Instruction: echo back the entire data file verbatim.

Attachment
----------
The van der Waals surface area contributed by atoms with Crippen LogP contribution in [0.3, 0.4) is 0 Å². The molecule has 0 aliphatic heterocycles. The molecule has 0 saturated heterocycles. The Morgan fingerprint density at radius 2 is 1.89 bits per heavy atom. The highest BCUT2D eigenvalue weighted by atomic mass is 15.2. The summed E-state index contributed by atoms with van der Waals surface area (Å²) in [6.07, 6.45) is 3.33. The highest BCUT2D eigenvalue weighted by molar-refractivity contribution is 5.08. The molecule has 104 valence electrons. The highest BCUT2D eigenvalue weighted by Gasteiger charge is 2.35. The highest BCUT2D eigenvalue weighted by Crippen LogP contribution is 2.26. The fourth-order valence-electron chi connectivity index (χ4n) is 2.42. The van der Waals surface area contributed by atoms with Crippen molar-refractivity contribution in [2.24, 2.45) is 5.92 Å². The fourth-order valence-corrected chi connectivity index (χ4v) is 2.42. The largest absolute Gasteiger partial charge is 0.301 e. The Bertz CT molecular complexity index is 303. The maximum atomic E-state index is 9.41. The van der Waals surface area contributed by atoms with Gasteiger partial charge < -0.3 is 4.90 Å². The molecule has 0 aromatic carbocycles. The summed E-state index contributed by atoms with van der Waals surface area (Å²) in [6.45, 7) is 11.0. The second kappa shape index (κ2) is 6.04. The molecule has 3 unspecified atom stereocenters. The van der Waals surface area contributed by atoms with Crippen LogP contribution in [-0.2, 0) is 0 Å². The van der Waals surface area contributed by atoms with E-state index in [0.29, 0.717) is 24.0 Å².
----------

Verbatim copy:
The van der Waals surface area contributed by atoms with Crippen LogP contribution in [0.3, 0.4) is 0 Å². The molecule has 0 aliphatic heterocycles. The molecule has 0 saturated heterocycles. The Morgan fingerprint density at radius 2 is 1.89 bits per heavy atom. The highest BCUT2D eigenvalue weighted by atomic mass is 15.2. The summed E-state index contributed by atoms with van der Waals surface area (Å²) in [6.07, 6.45) is 3.33. The highest BCUT2D eigenvalue weighted by molar-refractivity contribution is 5.08. The molecule has 104 valence electrons. The highest BCUT2D eigenvalue weighted by Gasteiger charge is 2.35. The highest BCUT2D eigenvalue weighted by Crippen LogP contribution is 2.26. The fourth-order valence-electron chi connectivity index (χ4n) is 2.42. The van der Waals surface area contributed by atoms with Crippen molar-refractivity contribution in [2.24, 2.45) is 5.92 Å². The fourth-order valence-corrected chi connectivity index (χ4v) is 2.42. The largest absolute Gasteiger partial charge is 0.301 e. The Bertz CT molecular complexity index is 303. The maximum atomic E-state index is 9.41. The van der Waals surface area contributed by atoms with Gasteiger partial charge < -0.3 is 4.90 Å². The molecule has 0 aromatic carbocycles. The summed E-state index contributed by atoms with van der Waals surface area (Å²) in [6.45, 7) is 11.0. The second kappa shape index (κ2) is 6.04. The molecule has 3 unspecified atom stereocenters. The van der Waals surface area contributed by atoms with Crippen LogP contribution in [-0.2, 0) is 0 Å². The van der Waals surface area contributed by atoms with E-state index in [0.29, 0.717) is 24.0 Å².